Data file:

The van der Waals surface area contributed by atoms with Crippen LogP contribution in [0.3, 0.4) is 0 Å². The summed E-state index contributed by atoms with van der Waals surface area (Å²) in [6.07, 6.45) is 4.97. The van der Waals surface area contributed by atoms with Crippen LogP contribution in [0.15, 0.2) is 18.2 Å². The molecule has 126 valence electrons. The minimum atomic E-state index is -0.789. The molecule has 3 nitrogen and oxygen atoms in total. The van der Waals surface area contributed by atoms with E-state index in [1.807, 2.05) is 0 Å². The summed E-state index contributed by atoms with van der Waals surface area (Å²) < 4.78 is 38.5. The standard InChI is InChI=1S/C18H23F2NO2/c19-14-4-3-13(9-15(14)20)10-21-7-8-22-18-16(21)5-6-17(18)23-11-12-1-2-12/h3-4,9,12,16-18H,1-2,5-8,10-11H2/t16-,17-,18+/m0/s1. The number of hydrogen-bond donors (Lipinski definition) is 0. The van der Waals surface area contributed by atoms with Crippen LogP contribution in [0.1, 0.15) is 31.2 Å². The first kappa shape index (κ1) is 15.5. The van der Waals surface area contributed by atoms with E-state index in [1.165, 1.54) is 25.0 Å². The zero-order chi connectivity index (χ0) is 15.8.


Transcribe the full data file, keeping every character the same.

The van der Waals surface area contributed by atoms with Crippen LogP contribution in [0.3, 0.4) is 0 Å². The summed E-state index contributed by atoms with van der Waals surface area (Å²) in [6.07, 6.45) is 4.97. The van der Waals surface area contributed by atoms with Crippen LogP contribution in [0.15, 0.2) is 18.2 Å². The molecule has 126 valence electrons. The minimum atomic E-state index is -0.789. The molecule has 3 nitrogen and oxygen atoms in total. The van der Waals surface area contributed by atoms with E-state index in [1.807, 2.05) is 0 Å². The summed E-state index contributed by atoms with van der Waals surface area (Å²) < 4.78 is 38.5. The standard InChI is InChI=1S/C18H23F2NO2/c19-14-4-3-13(9-15(14)20)10-21-7-8-22-18-16(21)5-6-17(18)23-11-12-1-2-12/h3-4,9,12,16-18H,1-2,5-8,10-11H2/t16-,17-,18+/m0/s1. The number of hydrogen-bond donors (Lipinski definition) is 0. The van der Waals surface area contributed by atoms with Crippen LogP contribution in [0.1, 0.15) is 31.2 Å². The first kappa shape index (κ1) is 15.5. The van der Waals surface area contributed by atoms with E-state index in [1.165, 1.54) is 25.0 Å². The zero-order chi connectivity index (χ0) is 15.8.